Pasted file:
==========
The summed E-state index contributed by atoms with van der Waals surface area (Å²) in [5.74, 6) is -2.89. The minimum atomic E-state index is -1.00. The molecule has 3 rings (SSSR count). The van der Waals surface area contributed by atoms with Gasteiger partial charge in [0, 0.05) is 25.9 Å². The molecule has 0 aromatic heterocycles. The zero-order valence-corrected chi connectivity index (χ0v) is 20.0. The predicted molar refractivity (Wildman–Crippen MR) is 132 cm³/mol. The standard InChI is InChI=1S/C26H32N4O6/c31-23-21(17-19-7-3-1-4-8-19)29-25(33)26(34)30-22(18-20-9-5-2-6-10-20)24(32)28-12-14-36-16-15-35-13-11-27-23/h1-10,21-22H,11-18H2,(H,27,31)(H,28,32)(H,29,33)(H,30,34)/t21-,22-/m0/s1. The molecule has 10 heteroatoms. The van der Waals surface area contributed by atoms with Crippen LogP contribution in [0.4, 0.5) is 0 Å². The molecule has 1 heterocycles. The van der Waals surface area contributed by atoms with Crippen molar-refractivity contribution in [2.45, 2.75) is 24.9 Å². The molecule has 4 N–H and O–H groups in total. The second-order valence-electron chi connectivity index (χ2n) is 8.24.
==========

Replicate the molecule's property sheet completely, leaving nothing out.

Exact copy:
The summed E-state index contributed by atoms with van der Waals surface area (Å²) in [5.74, 6) is -2.89. The minimum atomic E-state index is -1.00. The molecule has 3 rings (SSSR count). The van der Waals surface area contributed by atoms with Gasteiger partial charge in [0, 0.05) is 25.9 Å². The molecule has 0 aromatic heterocycles. The zero-order valence-corrected chi connectivity index (χ0v) is 20.0. The predicted molar refractivity (Wildman–Crippen MR) is 132 cm³/mol. The standard InChI is InChI=1S/C26H32N4O6/c31-23-21(17-19-7-3-1-4-8-19)29-25(33)26(34)30-22(18-20-9-5-2-6-10-20)24(32)28-12-14-36-16-15-35-13-11-27-23/h1-10,21-22H,11-18H2,(H,27,31)(H,28,32)(H,29,33)(H,30,34)/t21-,22-/m0/s1. The molecule has 10 heteroatoms. The van der Waals surface area contributed by atoms with Crippen LogP contribution in [0.4, 0.5) is 0 Å². The molecule has 1 heterocycles. The van der Waals surface area contributed by atoms with Crippen molar-refractivity contribution in [2.45, 2.75) is 24.9 Å². The molecule has 4 N–H and O–H groups in total. The second-order valence-electron chi connectivity index (χ2n) is 8.24.